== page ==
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News from the National Academies
Date: June 11, 1998
Contacts: Dan Quinn, Media Relations Officer
Dumi Ndlovu, Media Relations Assistant
(202) 334-2138; e-mail <news@nas.edu>

EMBARGOED: NOT FOR PUBLIC RELEASE BEFORE NOON EDT THURSDAY, JUNE 11

States Must Be Held Accountable for
New Health Plans for Children

WASHINGTON -- Passage of a law last year that expands health insurance for children by $24 billion offers an unprecedented opportunity to improve children's health, but Congress and the federal government must take immediate steps to ensure that states are held accountable for meeting the goals of the new programs, according to two new reports from a committee of the Institute of Medicine. Congress must devote adequate funding to track the effectiveness of the state programs, and federal and state officials must develop new tools to monitor the programs' impact on access to care, use of medical services, and health outcomes and status.

America's Children: Health Insurance and Access to Care examines the relationship between children's health and access to care; a companion report, Systems of Accountability: Implementing Children's Health Insurance Programs, makes recommendations for state and federal officials who are implementing the new and expanded insurance plans.

"This historic new commitment to children's health holds the promise of improving the lives of millions of children," said committee chair Molly Joel Coye, director, West Coast office, The Lewin Group, San Francisco. "As the federal government, the states, and the private sector work to implement the new programs, it is critical that we learn what works and what doesn't. If we do not have reliable, consistent ways of collecting information, we will never know -- and we will miss a critical opportunity to improve accountability in health care. The time for action is now, while these new plans are being established."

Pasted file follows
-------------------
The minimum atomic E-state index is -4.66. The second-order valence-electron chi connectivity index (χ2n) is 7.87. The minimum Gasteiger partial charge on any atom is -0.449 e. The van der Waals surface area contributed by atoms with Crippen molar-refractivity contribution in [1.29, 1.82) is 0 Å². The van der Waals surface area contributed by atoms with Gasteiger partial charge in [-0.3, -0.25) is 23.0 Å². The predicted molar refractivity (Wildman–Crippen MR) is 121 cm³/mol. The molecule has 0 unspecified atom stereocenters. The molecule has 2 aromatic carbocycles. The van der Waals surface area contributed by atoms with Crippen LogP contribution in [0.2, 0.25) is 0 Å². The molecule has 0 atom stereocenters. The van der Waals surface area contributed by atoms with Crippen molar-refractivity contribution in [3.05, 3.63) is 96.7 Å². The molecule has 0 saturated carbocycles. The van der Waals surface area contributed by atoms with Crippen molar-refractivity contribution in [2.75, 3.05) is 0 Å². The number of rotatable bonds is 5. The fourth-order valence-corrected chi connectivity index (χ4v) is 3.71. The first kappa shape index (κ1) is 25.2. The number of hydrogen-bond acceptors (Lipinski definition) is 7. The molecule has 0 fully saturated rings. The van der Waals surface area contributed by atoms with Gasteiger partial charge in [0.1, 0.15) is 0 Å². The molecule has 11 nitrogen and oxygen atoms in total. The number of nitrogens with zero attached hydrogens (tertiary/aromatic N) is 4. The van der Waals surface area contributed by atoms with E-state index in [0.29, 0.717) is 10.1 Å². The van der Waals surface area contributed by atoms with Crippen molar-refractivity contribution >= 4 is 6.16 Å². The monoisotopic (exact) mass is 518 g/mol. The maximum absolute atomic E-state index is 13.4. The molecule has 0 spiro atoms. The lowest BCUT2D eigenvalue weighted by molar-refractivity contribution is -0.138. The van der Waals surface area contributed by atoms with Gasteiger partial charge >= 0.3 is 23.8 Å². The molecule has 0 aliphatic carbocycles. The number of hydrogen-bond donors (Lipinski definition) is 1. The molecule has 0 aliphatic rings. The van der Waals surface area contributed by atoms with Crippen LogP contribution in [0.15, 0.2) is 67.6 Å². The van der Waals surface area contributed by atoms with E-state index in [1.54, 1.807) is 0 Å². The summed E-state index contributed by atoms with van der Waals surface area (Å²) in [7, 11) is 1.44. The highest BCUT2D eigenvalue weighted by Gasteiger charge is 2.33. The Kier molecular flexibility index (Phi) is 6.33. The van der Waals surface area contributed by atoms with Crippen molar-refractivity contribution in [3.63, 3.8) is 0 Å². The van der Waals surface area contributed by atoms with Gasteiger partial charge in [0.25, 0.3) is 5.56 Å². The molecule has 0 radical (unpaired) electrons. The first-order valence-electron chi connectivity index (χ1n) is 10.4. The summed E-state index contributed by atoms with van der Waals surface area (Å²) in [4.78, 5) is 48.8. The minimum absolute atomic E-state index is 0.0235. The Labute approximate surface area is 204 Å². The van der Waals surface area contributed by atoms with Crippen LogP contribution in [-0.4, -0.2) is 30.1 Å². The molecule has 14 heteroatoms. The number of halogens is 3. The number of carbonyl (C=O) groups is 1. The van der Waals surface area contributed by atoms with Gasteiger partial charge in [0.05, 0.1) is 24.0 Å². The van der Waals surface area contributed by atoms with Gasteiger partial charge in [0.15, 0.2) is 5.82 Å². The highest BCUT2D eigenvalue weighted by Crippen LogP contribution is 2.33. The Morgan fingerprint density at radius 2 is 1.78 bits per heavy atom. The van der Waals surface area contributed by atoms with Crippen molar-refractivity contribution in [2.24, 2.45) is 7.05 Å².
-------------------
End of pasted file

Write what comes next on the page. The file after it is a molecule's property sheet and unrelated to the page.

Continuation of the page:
The five-year insurance expansion was passed as part of the Balanced Budget Act of 1997. It allocates $20.3 billion for states to use in expanding private insurance for children and another $3.6 billion to improve coverage under Medicaid. While the states have been given great latitude under the act, they must apply for federal funds through the U.S. Department of Health and Human Services (HHS), which approves and funds each state's plan.

While the committee supported the versatility under the act, it is concerned about how to evaluate the results. Performance measures should be established by HHS to provide comparable information for all approaches used to implement the programs, and a new national survey is needed to track these measures, the committee said. Moreover, the agency should develop systems to improve the availability of information on the national and state levels about how many children are covered by insurance, their use of health care services, and the status of their health. Presently, these data are not available for most states.

11 Million Uninsured

More than 11 million children, or one in seven, are estimated to be uninsured in the United States. Most are in families with working parents who have jobs that do not provide insurance and who cannot afford to buy it on their own. Nationally, one out of six African-American children and one out of four Hispanic children is uninsured, compared with one in 10 white children.

The problem has been exacerbated in the last decade by changes in the benefits that employers provide for their workers. The percentage of children who are covered by employer-based insurance has declined in the past decade; this decline has been partially offset by an increase in the number of children enrolled in Medicaid, which now reaches a quarter of all children in the United States.

The committee's examination of the relationship between insurance coverage and health revealed that uninsured children are more likely to be sick as newborns, less likely to be immunized as preschoolers, and less likely to receive medical treatment for injuries or for illnesses such as acute or recurrent ear infections, asthma, and tooth decay. Untreated illnesses and injuries can have lifelong consequences. Untreated ear infections, for example, can lead to hearing loss or deafness. Language or other developmental delays resulting from untreated neurological problems can inhibit normal development and social interactions.

Uninsured and underinsured children presently receive a patchwork of care from "safety-net" providers at hospitals, clinics, public health departments, community and school-based health centers, and individual practitioners. In the wake of shrinking government support and pressures brought by the market's transition to managed care, these safety-net providers face increasing financial challenges. Safety-net providers are taking a variety of steps to adapt to the competitive health care marketplace, but this is a period of major transition and uncertainty.